(Cross posted in Fox and Hounds Daily)
A workplace is most successful when an employer will want to do what it takes to keep a worker happy and productive. This includes accommodating his or her “work-life balance,” within the constraints of operating the business.
But as usual, California has gone a different direction.
Workers here enjoy the most generous mandatory leave policies of anywhere in the nation. The leave programs currently available include:
- Family Medical and Parental Leave, applicable to employers of more than 50 workers, provides up to 12-weeks protected leave for employee’s or immediate family member’s medical condition or to bond with a newborn.
- Pregnancy Disability Leave, applicable to employers of more than five workers, provides up to 16 weeks protected leave (in addition to the 12 weeks, above).
- School Activities Leave, applicable to employers of more than 25 workers, provides up to 40 hours annually to attend school-related activities of a child.
- Kin Care, applicable to all employers, allows employees to use up to half of paid time off for family members’ illnesses.
- Paid Sick Leave, applicable to all employers, provides at least three sick days a year for even part-time employees and includes illnesses to their family members.
Only seven states, including California, have their own separate family leave laws. Only three states, including California, have a paid sick leave mandate. Only nine states, including California, have protected school/parental leave.
California is the only state with all of these protected or mandatory leave laws.
Indeed, California has mandated their notion of what constitutes appropriate employer behavior at every turn.
Or … almost every turn.
For wherever there’s a blank spot on the missing-mandate map, the California Legislature is there to fill it.
Last year, the Legislature mandated paid sick leave on every business in the state. This year the Legislature is considering a bill to apply the protected family and medical leave mandate to small businesses with just 25 workers, and expand the definition of family to include grandkids and grandparents, siblings and in-laws.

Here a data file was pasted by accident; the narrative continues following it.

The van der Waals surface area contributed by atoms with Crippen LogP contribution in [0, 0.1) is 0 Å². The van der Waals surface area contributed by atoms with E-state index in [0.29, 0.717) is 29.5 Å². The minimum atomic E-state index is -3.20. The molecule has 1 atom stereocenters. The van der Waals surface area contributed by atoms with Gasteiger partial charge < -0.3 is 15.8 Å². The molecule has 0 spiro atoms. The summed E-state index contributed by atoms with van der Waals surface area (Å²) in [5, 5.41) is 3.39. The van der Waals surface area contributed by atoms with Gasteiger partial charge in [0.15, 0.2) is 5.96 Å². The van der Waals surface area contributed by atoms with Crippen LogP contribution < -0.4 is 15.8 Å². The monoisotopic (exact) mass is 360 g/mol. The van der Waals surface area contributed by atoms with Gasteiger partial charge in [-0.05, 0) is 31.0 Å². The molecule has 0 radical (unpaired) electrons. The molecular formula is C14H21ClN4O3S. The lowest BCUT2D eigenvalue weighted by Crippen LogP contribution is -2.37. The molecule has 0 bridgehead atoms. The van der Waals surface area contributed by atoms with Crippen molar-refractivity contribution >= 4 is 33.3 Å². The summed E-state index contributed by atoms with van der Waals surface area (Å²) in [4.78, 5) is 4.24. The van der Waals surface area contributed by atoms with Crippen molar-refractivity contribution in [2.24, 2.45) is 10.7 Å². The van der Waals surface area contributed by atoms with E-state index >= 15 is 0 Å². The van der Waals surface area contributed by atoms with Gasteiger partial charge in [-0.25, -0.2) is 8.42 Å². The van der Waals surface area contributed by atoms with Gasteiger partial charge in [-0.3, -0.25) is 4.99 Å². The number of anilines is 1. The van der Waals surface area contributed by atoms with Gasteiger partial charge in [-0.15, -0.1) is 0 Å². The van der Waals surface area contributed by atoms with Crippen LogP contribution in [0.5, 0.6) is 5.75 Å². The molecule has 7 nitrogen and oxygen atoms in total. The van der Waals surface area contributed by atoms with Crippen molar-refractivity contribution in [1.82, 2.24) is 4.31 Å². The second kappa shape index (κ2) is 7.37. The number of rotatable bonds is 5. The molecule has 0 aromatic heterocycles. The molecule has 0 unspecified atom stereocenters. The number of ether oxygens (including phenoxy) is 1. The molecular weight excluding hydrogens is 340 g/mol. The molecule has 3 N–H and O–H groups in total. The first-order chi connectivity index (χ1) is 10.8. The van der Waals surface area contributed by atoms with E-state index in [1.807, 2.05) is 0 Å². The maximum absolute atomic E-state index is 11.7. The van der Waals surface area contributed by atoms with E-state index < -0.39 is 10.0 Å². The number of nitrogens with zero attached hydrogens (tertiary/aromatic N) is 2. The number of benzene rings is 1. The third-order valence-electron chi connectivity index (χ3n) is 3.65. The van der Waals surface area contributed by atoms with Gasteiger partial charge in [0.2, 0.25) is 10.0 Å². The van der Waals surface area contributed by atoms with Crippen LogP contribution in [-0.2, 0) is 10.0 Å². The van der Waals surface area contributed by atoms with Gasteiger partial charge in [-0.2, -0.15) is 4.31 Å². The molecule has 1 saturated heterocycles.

The upshot would be to require employers, including pretty small businesses, to provide up to 12 weeks of leave and, in some cases for larger businesses, up to 24 weeks (because the extended application of the leave is inconsistent with federal law). An employer must agree to the leave no matter the circumstances of the business. Even if other employees are also on extended leave, a worker’s request cannot be turned down.
These leave programs, like other employee benefits, can have salutary effects on the worker and the workplace. Permitting an employee to stabilize his or her family’s health can be vital for peace of mind and workplace productivity. However providing a mandatory entitlement to such extensive leave places too much burden on employers, a likely reason most other states have drawn the line at 12 weeks for larger employers.
And if a costly mandate on employers isn’t enough, the proposal provides another opportunity for trial lawyers to hold up complying businesses for damages and attorneys fees.
Loren Kaye is president of the California Foundation for Commerce and Education.